Loved One of My Inspiration

Yes, I’m still here, blog friends! I was going to do a #weekendcoffeeshare, but since the link-up is closed I’m posting this anyway. If you’re not familiar with #weekendcoffeeshare go to part time monster and investigate this fascinating phenomena. 

coffee

If we were having coffee I would tell you this isn’t your average writer’s block. And, it’s probably going to take more than a huge jolt of java to break through the monster stall in my brain. But, thanks in advance for the listen.

The urge for words seems distant now, almost as far away as the stars, disguised by uneasiness and cloaked in acute sadness. I tell myself that I will want to write again, that I haven’t come full circle and I believe I haven’t but, I admit, this is different. This is loss of mind power, of inspiration, of physical confidence.

Some days it feels like grief, like the of loss of a love, of a family member, or a cherished animal companion. The worst of it is, I know I’ll never see the loved one of my inspiration again…at least not in it’s prior form.

Honestly though, I don’t want my creativity to return in it’s old form – not really. When you’re truly obsessed with a thing, like writing or painting, I’m not sure you can be objective enough to see what you’re doing. I know I wore the first-timer rookie blinders with every keystroke.  Perhaps I should think of this change as a new range of vision. When I begin again, my view will be a wider angle, a panorama of words, paragraphs, chapters. I’ll see the timeline of my novel clearly and watch as the story flows and weaves itself from year to year, encompassing two generations of my world and the people who live there.

There are still holes in the story line, of course. Some of them are big enough to swallow a tank, but I know where they are now. I have time to fill them or erase them completely. Now that this pesky publishing thing is no longer an issue, I can do whatever I want and write whatever I want. In a way, that’s liberating.

At this moment my mind is only fit to read other people’s novels because they have already done the hard work. I don’t have to suffer and sweat over a hot keyboard, I have only to open the pages of their hard labor and be amazed. They created these stories just for me, for my amusement and inspiration. In the next weeks and months I’ll read for enjoyment with the knowledge that among these words is the spark I need.

Read. That’s one of Stephen King’s rules for writers. And, speaking of The King, I’d love to talk to him about long medical recoveries and its effects on creativity:) Anybody have his cell number?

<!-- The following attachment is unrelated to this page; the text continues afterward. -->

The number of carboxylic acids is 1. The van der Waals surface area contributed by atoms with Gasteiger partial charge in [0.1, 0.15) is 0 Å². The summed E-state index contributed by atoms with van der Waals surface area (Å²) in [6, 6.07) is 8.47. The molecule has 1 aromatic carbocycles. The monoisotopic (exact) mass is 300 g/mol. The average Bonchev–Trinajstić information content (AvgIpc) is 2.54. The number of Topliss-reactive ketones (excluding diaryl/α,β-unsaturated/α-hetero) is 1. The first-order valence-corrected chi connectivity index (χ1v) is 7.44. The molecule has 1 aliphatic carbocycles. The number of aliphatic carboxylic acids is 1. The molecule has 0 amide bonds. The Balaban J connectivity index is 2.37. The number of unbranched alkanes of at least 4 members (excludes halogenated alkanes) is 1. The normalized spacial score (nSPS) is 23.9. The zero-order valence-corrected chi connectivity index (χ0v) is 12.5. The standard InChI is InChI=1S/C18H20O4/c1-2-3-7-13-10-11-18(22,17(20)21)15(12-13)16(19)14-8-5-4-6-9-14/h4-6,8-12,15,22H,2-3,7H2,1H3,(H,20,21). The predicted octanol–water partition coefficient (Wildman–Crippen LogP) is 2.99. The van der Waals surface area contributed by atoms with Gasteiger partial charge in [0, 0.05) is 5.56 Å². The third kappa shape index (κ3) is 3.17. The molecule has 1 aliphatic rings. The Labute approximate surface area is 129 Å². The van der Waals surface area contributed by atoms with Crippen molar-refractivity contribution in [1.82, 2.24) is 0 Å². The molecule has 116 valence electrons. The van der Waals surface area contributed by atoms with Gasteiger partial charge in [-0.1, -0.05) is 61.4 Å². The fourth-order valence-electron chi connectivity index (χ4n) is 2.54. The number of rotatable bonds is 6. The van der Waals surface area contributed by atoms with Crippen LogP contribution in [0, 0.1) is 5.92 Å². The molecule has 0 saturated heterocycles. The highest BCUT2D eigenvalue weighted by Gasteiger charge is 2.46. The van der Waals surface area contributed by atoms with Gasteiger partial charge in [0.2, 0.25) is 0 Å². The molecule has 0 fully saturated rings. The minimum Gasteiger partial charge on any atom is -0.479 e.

How is your writing adventure going?

 

Photo credit: ultrakml / Foter / CC BY

BE NICE…Advice from Roadhouse

Happy New Year!

Christmas 2014 was the best Christmas for our little family in a while. Finally, the chaos of the last few years receded noticeably, washing us up on happier shores. Mother nature graced us with a white Christmas. Things were glittery, fragrant, comforting. We smiled a lot. Held hands. Toasted one another in restaurants. Shopped, read, played games. fireworks 2A delightful holiday buzz permeated the house and, when the time finally came, I didn’t want to take the tree down, put away the ornaments, or turn out the lights.

In honor of our wonderful festive week I decided to make a SINGLE New Year’s resolution and that is: Be Nice. Be nice to myself.

The moment Be Nice wriggled to the surface of my brain, Patrick Swayze’s speech in the best B-movie ever, Roadhouse, lit up my synapses. RoadhouseWho knew a cooler’s advice to his bouncers  made such an impression on me? I revisited his classic lesson on the following blog: How Do You Handle Angry Customers? Patrick Swayze Style! This link contains great advice about dealing with anger and providing good customer service. However,  it also works on a personal level when doing battle with powerful insecurities about writing or anything else.

So, here it is – tailored for the individual:

Picture yourself in a rowdy bar filled with your personal demons. No, you can’t party with them because while some of them may be attractive, they are not your friends.  (Actually, this isn’t a bad premise for a story…)

Patrick, RIP, is your very own mental bouncer, and he tells you how to kick these monsters to the curb…

  • Never underestimate your opponent; always expect the unexpected. (Your thoughts can manifest themselves in any form so be ready to deal with negative emotions and accept them without judgement. Ask for help if you need to.)
  • Never start anything inside the bar. (Don’t let your insecurities take over your thoughts. Take a break and step away. Ask for help. Your friends will help and encourage you.)
  • Be Nice. (To yourself.)

He continues on in graphic detail, of course, but you get the idea. Being nice is better…usually.

So,  what are you doing this year to be nice to yourself?

 

Thanks, BS, for the inspiration for this blog.

(Warning: Rating on Roadhouse is R.)

 

 

 

Winter Solstice Analemma

analemmaDefinition of ANALEMMA

:  a plot or graph of the position of the sun in the sky at a certain time of day (as noon) at one locale measured throughout the year that has the shape of a figure 8; also :  a scale (as on a globe or sundial) based on such a plot that shows the sun’s position for each day of the year or that allows local mean time to be determined
an·a·lem·mat·ic adjective – Webster’s Dictionary
Beautiful photo, huh? The definition doesn’t do it justice.